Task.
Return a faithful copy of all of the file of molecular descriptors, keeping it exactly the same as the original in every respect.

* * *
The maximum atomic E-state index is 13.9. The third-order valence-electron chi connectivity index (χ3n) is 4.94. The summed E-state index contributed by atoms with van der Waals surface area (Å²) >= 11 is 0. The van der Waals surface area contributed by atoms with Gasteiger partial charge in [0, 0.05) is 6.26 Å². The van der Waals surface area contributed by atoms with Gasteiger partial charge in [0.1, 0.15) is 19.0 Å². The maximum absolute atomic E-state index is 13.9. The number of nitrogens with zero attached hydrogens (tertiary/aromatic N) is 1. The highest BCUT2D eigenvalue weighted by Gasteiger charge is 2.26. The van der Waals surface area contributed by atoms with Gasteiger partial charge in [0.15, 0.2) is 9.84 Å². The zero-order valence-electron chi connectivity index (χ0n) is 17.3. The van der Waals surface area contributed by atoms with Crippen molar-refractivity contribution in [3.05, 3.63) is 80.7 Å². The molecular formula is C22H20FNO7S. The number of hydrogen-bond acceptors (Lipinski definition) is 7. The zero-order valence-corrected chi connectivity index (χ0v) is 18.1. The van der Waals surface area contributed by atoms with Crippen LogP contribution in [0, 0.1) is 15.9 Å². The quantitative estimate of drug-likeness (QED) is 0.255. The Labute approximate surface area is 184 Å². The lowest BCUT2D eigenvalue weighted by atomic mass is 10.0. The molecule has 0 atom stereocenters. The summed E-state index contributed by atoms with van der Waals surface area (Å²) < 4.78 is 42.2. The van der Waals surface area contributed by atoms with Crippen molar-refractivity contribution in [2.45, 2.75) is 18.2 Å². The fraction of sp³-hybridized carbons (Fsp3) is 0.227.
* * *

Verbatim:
The maximum atomic E-state index is 13.9. The third-order valence-electron chi connectivity index (χ3n) is 4.94. The summed E-state index contributed by atoms with van der Waals surface area (Å²) >= 11 is 0. The van der Waals surface area contributed by atoms with Gasteiger partial charge in [0, 0.05) is 6.26 Å². The van der Waals surface area contributed by atoms with Gasteiger partial charge in [0.1, 0.15) is 19.0 Å². The maximum absolute atomic E-state index is 13.9. The number of nitrogens with zero attached hydrogens (tertiary/aromatic N) is 1. The highest BCUT2D eigenvalue weighted by Gasteiger charge is 2.26. The van der Waals surface area contributed by atoms with Gasteiger partial charge in [0.15, 0.2) is 9.84 Å². The zero-order valence-electron chi connectivity index (χ0n) is 17.3. The van der Waals surface area contributed by atoms with Crippen molar-refractivity contribution in [3.05, 3.63) is 80.7 Å². The molecular formula is C22H20FNO7S. The number of hydrogen-bond acceptors (Lipinski definition) is 7. The zero-order valence-corrected chi connectivity index (χ0v) is 18.1. The van der Waals surface area contributed by atoms with Crippen LogP contribution in [0, 0.1) is 15.9 Å². The quantitative estimate of drug-likeness (QED) is 0.255. The Labute approximate surface area is 184 Å². The lowest BCUT2D eigenvalue weighted by atomic mass is 10.0. The molecule has 0 atom stereocenters. The summed E-state index contributed by atoms with van der Waals surface area (Å²) < 4.78 is 42.2. The van der Waals surface area contributed by atoms with Crippen molar-refractivity contribution in [2.45, 2.75) is 18.2 Å². The fraction of sp³-hybridized carbons (Fsp3) is 0.227.